Not much happens in that scene, yet everything happens. It is then that we realize exactly what Contempt is about. Godard wants us to feel the pain that Camille feels, she is stuck in a relationship she no longer is excited for. Paul isn't into it either, his gestures and sentences show a kind of by the numbers feeling for his partner. Yet you feel for him when Camille finally blurts out that she no longer loves him. The daring ambition Godard gives out is palpable. He disses the film industry as well. Fritz Lang -playing himself of course- directs an adaptation of Homer's Odyssey, staying true to the spirit of the original. Producer Jeremy Prokosch -a hoot and a half- unhappy with the results, hires Javal to rewrite the script. Javal compromises the original's world of ideals with modern-day sensibilities. In essence, he parallels his own life to Ulysses'. Ulysses fights in the Trojan war because he is estranged from his wife Penelope, he delays coming back because of that. Penelope (estranged from him because of his behavior) is being unfaithful.
This is all part of the absurd joke that Godard plays on his audience and Contempt has been known as just that for many years - but I see much more in it than just a one joke pony. I see a Godard that was pained by unsatisfying relationships in his life and delved into their significances through his own art. His film captivates the viewer at unexpected times. It seems -from the outside- like a pompous piece of work with a thinly layered plot but it is much more than that. Contempt is fresh air. Contempt is about characters -whether it's the film director, the pompous American producer or the shot down couple- stuck in a world where there is communication breakdown. And there's no easy way out of it.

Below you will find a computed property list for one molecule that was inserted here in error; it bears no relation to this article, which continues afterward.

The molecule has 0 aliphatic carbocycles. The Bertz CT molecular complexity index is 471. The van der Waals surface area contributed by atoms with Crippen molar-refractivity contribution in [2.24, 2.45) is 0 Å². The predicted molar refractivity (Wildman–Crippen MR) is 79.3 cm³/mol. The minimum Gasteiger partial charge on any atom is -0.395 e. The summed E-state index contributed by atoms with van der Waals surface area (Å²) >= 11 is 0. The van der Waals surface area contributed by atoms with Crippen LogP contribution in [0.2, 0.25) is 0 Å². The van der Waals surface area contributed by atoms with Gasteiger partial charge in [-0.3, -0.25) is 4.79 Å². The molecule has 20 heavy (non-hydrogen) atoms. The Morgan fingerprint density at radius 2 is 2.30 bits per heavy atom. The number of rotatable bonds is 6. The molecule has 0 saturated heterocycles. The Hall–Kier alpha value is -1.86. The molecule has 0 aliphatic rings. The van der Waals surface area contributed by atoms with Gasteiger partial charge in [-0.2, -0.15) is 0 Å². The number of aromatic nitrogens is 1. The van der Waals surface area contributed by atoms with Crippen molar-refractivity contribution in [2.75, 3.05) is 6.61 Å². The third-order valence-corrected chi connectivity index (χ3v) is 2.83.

Watching Nicolas Roeg's 1977 Australian outback journey Walkabout, I couldn't help but notice its bright eyed young actress Jenny Agutter. She steals every scene with her genuine beauty here, encompassing an otherwise banal and middling story into a kind of meditation on loneliness and sexual repression. Agutter, 25 at the time, wasn't shy to show her entire nude body off on screen. Quite simply known as "Girl" in the movie, she's a guardian to her little brother and muse to an aboriginal guide. She's lost in the outback after her father goes bonkers and puts a bullet in his head out of madness. It's a strange, unexpected scene that perfectly sets up the -rather- slow driving narrative that follows. Agutter is the star here, with her sun soaked freckles, bright eyed optimism and school girl outfit.